We are now on to Chapter 3, titled “Man’s Archaic Heritage.” Beginning with this chapter and continuing through chapter 5, Preston Harold takes us back to the ‘”beginning” in exploring the origins of humanity, how we come to be where we are today, and the role of Jesus’ message as applied to our genesis, for He is the Alpha and the Omega, the beginning and the end.
In 1859 it was Charles Darwin who lead much of mankind to recognize it’s “origin” in the animal kingdom and thereby strike a major challenge and blow to orthodox Christian theology. Twenty five years later Sigmund Freud began to publish his works, which also turned humanity to view it’s savage past:
…there probably exists in the mental life of the individual not only what he has experienced himself, but also what he brought with him at birth, fragments of a phylogenetic origin, an archaic heritage…though different in extent and character [it] corresponds to the instincts of animals.
This theory also dealt a major blow to Christianity for Freud expounded on it to say that all religions are delusions containing a piece of forgotten, but historical, truth and thus imbued with psychotic symptoms. Most religious origins revolve around themes of murder, patricide, infanticide, castration and cannibalism. This takes us into the realm of myth and the hero’s journey which we briefly looked at earlier here. In his “Moses and Monotheism,” Freud reconstructs the average myth:
The hero is the son of parents of the highest station, most often the son of a king. His conception is impeded by difficulties… During his mother’s pregnancy or earlier an oracle or a dream warns the father of the child’s birth as containing grave danger for his safety. In consequence the father (or a person representing him) gives orders for the new-born babe to be killed or exposed to extreme danger; in most cases the babe is placed in a casket and delivered to the waves. The child is then saved by animals or poor people, such as shepherds, and suckled by a female animal or woman of humble birth. When full grown he rediscovers his noble parents after many strange adventures, wreaks vengeance on his father, and, recognized by his people, attains fame and greatness.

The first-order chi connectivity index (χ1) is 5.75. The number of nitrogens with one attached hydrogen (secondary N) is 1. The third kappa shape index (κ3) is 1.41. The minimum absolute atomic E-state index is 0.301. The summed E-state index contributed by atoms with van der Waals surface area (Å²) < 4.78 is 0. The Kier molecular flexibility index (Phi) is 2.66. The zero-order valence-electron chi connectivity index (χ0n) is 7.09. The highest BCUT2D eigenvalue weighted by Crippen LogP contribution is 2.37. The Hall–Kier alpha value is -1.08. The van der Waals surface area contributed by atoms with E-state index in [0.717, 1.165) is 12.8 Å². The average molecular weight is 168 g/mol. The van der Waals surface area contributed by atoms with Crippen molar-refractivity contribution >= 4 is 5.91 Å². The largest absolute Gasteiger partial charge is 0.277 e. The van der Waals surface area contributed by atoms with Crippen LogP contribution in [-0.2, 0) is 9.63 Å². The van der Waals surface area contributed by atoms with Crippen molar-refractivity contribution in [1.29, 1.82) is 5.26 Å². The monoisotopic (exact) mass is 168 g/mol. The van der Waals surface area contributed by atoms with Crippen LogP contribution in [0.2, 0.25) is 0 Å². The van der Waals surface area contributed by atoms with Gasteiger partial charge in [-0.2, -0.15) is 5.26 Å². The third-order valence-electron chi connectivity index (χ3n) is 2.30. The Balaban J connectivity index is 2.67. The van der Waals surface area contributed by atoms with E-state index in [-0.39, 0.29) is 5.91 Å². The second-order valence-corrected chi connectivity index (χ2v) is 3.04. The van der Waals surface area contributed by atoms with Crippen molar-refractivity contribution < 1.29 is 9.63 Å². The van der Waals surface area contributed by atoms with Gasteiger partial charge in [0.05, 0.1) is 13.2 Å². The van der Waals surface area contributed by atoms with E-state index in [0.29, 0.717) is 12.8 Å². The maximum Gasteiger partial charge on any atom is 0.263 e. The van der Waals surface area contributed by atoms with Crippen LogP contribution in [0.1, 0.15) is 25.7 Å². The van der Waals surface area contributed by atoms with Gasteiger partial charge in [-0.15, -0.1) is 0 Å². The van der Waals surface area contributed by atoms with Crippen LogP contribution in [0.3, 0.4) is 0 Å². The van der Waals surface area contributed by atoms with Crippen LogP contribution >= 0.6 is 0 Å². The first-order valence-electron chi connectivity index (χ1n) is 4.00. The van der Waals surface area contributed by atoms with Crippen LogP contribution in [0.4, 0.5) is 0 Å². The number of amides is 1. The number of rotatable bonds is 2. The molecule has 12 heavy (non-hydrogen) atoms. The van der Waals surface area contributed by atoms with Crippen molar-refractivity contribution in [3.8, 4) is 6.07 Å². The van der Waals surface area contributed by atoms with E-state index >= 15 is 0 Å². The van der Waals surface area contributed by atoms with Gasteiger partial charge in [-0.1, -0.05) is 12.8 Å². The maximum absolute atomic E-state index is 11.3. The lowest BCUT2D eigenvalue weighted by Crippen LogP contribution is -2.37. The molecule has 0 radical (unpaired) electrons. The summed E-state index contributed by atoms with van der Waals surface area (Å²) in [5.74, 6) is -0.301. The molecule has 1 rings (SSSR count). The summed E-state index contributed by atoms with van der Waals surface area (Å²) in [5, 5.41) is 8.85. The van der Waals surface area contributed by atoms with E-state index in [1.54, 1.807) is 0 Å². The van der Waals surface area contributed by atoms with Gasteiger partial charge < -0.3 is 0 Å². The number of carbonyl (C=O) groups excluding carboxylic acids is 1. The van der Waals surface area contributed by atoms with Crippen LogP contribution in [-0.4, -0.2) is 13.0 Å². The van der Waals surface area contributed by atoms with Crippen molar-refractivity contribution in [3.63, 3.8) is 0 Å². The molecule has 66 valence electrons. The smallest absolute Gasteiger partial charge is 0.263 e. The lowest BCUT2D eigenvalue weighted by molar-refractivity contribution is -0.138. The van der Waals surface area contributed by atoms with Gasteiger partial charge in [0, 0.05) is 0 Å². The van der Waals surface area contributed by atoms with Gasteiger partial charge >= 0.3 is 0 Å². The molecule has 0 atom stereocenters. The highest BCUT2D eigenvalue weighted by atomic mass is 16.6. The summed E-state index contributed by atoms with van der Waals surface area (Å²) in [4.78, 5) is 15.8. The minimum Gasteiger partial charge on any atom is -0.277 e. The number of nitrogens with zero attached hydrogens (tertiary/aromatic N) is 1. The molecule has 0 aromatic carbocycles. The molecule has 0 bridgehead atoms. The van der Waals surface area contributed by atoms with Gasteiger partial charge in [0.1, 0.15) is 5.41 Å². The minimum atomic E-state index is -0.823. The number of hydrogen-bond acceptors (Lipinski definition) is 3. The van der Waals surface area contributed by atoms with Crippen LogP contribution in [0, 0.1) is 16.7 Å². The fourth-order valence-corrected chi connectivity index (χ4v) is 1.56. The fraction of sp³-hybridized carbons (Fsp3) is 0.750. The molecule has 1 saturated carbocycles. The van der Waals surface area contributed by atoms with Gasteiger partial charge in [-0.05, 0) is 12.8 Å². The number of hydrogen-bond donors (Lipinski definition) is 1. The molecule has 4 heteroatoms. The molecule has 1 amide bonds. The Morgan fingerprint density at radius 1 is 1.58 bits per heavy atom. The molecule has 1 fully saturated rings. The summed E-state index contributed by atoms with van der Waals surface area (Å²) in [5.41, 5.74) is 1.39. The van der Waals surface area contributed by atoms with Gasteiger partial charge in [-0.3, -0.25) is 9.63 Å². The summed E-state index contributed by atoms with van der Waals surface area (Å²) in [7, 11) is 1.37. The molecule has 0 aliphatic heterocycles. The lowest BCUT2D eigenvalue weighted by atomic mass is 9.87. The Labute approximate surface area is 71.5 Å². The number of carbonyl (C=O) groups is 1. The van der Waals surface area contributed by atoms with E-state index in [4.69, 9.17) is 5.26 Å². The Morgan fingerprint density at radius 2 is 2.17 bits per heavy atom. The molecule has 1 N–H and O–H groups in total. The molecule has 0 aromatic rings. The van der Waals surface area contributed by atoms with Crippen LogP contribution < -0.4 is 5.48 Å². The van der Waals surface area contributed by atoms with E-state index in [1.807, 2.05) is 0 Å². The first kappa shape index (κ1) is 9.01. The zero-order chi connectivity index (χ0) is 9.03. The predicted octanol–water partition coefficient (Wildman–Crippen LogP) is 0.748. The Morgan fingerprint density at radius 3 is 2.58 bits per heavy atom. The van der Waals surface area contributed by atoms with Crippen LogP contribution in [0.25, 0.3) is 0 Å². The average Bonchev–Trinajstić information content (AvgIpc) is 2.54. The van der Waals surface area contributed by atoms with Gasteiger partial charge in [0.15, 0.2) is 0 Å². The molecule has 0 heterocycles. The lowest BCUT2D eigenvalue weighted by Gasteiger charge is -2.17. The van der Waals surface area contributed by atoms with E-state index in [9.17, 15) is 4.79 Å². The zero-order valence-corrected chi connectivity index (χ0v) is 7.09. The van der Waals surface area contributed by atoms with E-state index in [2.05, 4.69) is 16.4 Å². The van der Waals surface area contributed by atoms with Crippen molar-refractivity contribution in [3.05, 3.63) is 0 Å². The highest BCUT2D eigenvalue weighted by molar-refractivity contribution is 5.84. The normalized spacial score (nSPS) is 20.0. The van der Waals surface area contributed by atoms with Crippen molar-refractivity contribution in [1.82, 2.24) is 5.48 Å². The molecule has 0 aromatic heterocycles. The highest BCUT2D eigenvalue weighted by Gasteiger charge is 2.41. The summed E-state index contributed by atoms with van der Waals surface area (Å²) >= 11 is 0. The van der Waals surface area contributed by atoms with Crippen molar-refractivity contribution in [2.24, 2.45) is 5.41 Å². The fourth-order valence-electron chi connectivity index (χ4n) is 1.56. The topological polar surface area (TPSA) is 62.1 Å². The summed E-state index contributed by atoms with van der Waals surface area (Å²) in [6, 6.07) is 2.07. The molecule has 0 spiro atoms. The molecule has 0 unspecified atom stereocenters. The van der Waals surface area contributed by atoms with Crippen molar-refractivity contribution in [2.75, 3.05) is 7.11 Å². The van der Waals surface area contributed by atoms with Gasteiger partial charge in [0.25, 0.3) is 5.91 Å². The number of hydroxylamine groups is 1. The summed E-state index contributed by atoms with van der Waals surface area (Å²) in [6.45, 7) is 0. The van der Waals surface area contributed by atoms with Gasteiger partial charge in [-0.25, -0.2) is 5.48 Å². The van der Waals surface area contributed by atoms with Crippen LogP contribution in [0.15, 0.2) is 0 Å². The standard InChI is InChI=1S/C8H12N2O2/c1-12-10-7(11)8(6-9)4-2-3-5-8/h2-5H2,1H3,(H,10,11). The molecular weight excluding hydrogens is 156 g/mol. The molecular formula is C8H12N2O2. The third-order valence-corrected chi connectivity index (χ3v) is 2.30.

The actual historical background for this mythic structure is where the “psychotic symptoms” come into play:
The story is told in a very condensed way, as if what in reality took centuries to achieve, and during that long time was repeated innumerably, had happened only once. The strong male was the master and father of the whole horde, unlimited in his power, which he used brutally. All females were his property… The fate of the sons was a hard one; if they excited the father’s jealousy they were killed or castrated or driven out….the brothers who had been driven out and lived together in community clubbed together, overcame the father, and – according to the custom of those times – all partook of his body. This cannibalism need not shock us, it survived into far later times. The essential point is, however, that we attribute to those primeval people the same feelings and emotions that we have elucidated in the primitives of our own times, our children, by psycho-analytic research….they not merely hated and feared their father, but also honored him as an example to follow; in fact, each son wanted to place himself in his father’s position. The cannibalistic act thus becomes comprehensible as an attempt to assure one’s identification with the father by incorporating a part of him.
“My father will come home and see what I did… He’ll have to deal with me. I’m just tired of being afraid.”
If this is indeed how the religions of man began, it certainly seems to paint a bleak picture. There is no revelation from any type of God on high, no striving to become a better human being, no selfless giving involved. Where is the hope, the faith, the love? There is only striving for dominance and power. To be at the top of the food chain is the ultimate goal. How can this goal be transformed into something better for all of humanity? This is what we will continue to explore, and in our next post will we begin to look at the role the Apostle Paul plays in his interpretation of the message of Jesus to affect this transformation. Until then, peace…